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Tuesday, April 10, 2012

A Good Friday

There was a bite to the wind, so I told the boys to wear sweatshirts. They didn’t listen so well, only one of them had one by the time I noticed; which was too late to do anything about it.

We were biking down Randolph Avenue, headed to the Good Friday event at Art House North in the West 7th neighborhood of St. Paul. We were early so that I could feed the constantly hungry teenage boys with Subway subs and still get good seats. I left the boys picnicing outside AHN as I went in to snag some seats.

I have to admit, I was surprised by the building; but I immediately fell in love with it. What a small, intimate little place it is. Things are just beginning to improve and I could already imagine what it will be like in a few years when a bunch of artists make it home. I was happy to see that it was not already ‘perfect.’ It made me relax to think that whoever was in charge was taking their time.

The boys eventually came in as the place filled up with attendees. Troy Groves opened up the night by telling us a bit of how the night came about; from them attending a conference at Blackhawk Church in Madison, WI. What happened there sparked in them the desire to have
some Blackhawk musicians and Tim Mackie come share with AHN that night.

We had come, my son, his friend Gabe and I, because J.R.R. Tolkien and comic books were on the bill. I was there because I wanted to check out AHN; but I hooked my son and Gabe into it by mentioning Tolkien and the comic books.

What was lovely to me was to see Hutchmoot friends and Church of the Open Door friends there. Again, it seemed to me like streams of my life were converging in that place. I always make a note of it when I see that happening. That was how I’d found my way to Abbey Way; the streams of Open Door and my Benedictine friends converging. It always makes me think that God is up to something; like bringing forth streams in a desert.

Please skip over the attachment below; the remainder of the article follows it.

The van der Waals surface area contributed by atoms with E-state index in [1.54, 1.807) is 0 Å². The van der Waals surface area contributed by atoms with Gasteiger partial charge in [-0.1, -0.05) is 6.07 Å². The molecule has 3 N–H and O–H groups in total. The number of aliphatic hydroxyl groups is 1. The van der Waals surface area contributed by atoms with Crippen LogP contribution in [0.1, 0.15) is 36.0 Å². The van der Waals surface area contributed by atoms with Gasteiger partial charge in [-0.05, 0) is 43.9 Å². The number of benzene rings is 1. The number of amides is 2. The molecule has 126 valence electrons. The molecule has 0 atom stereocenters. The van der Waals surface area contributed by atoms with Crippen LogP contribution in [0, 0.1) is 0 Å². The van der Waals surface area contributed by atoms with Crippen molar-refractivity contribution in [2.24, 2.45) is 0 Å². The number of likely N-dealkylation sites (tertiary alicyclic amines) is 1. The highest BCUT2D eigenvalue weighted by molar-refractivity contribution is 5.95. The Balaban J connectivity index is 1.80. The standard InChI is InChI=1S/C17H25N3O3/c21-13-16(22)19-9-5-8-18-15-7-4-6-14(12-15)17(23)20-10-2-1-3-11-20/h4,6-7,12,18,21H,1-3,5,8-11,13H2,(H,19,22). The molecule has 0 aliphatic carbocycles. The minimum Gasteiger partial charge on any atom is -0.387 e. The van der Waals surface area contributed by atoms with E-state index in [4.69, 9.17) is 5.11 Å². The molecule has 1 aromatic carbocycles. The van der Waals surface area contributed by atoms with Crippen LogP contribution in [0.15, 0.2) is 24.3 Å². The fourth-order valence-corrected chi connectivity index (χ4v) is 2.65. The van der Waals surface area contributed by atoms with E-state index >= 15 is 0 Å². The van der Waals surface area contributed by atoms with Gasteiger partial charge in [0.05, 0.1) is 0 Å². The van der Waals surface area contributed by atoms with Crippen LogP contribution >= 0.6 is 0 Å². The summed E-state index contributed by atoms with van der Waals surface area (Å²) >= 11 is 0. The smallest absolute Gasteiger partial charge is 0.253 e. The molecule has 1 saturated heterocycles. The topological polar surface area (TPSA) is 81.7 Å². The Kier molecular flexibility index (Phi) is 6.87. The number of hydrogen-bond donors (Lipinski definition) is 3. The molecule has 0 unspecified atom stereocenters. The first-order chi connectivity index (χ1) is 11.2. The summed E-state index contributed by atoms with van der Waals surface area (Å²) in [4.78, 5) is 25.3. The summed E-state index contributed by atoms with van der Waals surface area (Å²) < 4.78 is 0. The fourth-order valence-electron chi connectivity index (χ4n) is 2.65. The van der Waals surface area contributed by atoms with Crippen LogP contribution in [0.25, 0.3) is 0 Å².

When Tim Mackie began to speak, I immediately liked him and was so thankful he was who he was – a young, intelligent, seemingly rooted guy. I saw Eli and Gabe perk up and listen to what he was saying. I could tell they liked him, and I was grateful. It is so hard, sometimes, to get teenagers to eat what is good for them.

Tim talked about how he wanted nothing whatsoever to do with spiritual things beginning when he was around 10 years old (or so) until he was in his teens. At that time, he spent every moment he could at the local comic book store, devouring Marvel comics.

He talked about how, when he became a Christian at age 20; he realized that the comic books had formed his imagination so that when he read the Bible he saw it for the complicated, paradoxical, mysterious hero story that it is. The comic books had given him a framework that was similar and to be found (created? originated?) in the Bible as well.